William H. Gross, the bond investor, sounded the alarm earlier this summer on “possible exit and liquidity problems in future months and years.” The potential for such a crisis isn’t restricted to large pension funds and wealthy investors.

“Mutual funds, hedge funds and E.T.F.s are part of the ‘shadow banking system,’ where these modern ‘banks’ are not required to maintain reserves or even emergency levels of cash,” Mr. Gross wrote in a letter to investors. “Since they in effect now are the market, a rush for liquidity on the part of the investing public, whether they be individuals in 401(k)’s or institutional pension funds and insurance companies, would find the ‘market’ selling to itself with the Federal Reserve severely limited in its ability to provide assistance.”

Whether Mr. Weinstein valued the assets in his fund properly or not will be up the court to decide. Many facts on both sides that are necessary to truly understand what happened have yet to emerge.

But what we do know from the lawsuit is that Mr. Weinstein had to value his portfolio as if it were being sold tomorrow, and it demonstrates, at least to some degree, that selling illiquid assets in a hurry usually results in sharply lower prices.

Stephen A. Schwarzman, co-founder and chairman of the Blackstone Group, is a Wall Street veteran who has been anxious that many regulations put in place since 2008 have made it harder for banks to act as intermediaries and stand in to buy assets if the markets seize up.

“A liquidity drought can exacerbate, or even trigger, the next financial crisis,” Mr. Schwarzman wrote in The Wall Street Journal earlier this year. “Sellers will offer securities, but there will be no buyers. Prices will drop sharply, causing large losses for investors, pension funds and financial institutions. Additional fire sales will aggravate the decline.”

Not everyone is convinced a liquidity crisis is upon us. Matt Levine, a columnist for Bloomberg View, calls it “the liquidity illusion,” which he defines as a narrative that “big investors buy a lot of bonds thinking that they’ll be easy to unload in a crash, but in fact they won’t be easy to unload, and there’ll be panicked fire sales that worsen the crash and lead to a real crisis.”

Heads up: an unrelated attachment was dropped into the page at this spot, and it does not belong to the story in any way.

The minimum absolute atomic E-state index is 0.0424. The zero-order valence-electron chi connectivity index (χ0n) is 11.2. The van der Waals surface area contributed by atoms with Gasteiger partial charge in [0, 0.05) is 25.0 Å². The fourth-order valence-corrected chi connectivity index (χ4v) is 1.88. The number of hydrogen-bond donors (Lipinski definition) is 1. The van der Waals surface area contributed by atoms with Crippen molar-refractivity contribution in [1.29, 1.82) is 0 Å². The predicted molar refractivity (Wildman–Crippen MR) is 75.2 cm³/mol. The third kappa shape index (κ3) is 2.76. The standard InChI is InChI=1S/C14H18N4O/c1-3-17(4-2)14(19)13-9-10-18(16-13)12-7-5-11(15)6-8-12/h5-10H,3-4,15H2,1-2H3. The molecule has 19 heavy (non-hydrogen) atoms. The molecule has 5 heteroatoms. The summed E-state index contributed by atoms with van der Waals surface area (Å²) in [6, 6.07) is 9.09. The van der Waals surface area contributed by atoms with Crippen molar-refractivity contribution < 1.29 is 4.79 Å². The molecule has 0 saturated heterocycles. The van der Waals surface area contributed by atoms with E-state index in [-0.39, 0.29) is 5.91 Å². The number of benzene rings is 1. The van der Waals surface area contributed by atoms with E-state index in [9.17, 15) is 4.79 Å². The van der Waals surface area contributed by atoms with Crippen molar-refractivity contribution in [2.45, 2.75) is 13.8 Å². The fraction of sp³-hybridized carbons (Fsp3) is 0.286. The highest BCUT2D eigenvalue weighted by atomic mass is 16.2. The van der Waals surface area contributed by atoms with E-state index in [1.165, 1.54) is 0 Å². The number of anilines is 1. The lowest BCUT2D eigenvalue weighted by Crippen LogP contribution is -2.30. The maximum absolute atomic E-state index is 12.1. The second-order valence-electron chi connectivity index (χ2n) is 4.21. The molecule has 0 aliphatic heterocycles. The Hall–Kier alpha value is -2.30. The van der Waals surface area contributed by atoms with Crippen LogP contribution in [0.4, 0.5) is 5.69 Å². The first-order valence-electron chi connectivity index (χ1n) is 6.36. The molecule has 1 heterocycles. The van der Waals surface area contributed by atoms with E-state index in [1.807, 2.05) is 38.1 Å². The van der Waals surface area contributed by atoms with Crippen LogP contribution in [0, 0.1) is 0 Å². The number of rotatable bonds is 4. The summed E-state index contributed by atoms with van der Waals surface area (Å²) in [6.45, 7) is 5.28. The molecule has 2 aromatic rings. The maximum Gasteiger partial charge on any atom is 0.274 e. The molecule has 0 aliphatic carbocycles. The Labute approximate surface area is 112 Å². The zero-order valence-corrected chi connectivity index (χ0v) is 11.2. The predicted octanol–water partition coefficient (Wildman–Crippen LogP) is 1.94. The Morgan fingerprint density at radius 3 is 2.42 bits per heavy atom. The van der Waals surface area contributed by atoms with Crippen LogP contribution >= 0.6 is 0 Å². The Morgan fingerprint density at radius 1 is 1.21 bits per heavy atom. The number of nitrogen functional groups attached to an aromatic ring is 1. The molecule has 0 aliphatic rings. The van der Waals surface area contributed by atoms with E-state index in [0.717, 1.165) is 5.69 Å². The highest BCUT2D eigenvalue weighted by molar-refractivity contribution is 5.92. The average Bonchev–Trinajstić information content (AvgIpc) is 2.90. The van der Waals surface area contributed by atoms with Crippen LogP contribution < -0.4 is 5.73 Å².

He asks: “How is that illusion tenable when everyone talks about it all the time? What big investor is suffering from the liquidity illusion? Presumably not all the investors who are quoted constantly in stories about the liquidity illusion, right?”

If Mr. Weinstein wins the case, the Canadian pension fund may have suffered the liquidity illusion.

Others have suffered the liquidity illusion, too. General Electric’s sale of its GE Capital unit could be described as a case study on what happens when you try to sell illiquid assets quickly.

The company is in the process of selling down its GE Capital business, worth some $500 billion in relatively illiquid assets. It recently took a $16.4 billion charge. While it might not be directly analogous to the fire sale of illiquid corporate bonds, and that charge figure includes some accounting issues, it shows how difficult it is to sell large amounts of assets at one time.

“The suggestion that Saba ‘shopped for lowball bids’ for two bonds in our portfolio is ludicrous and totally unsubstantiated,” Mr. Weinstein said in a statement. “On the contrary, Saba initiated an industry-standard auction process to determine the value of the two bonds. This allowed us to determine objectively the level of interest by real-life purchasers, instead of relying on subjective estimates for extremely illiquid instruments in which institutional trading was virtually nonexistent.” He added: “The suggestion that I manipulated the valuation of two bonds for my personal gain is utter nonsense.”

A spokesman for the pension fund, Mark Boutet, said, “Since this matter is before the courts, we are not commenting.”

We’ll see what the courts eventually have to say about all of this. But that could take years, and we might see a liquidity crisis — and many more cases like this one — first.

A version of this article appears in print on September 29, 2015, on page B1 of the New York edition with the headline: The Perils of Forcing a Sale of Illiquid Assets.

Posted on October 2, 2015, in Postings. Bookmark the permalink. Leave a comment.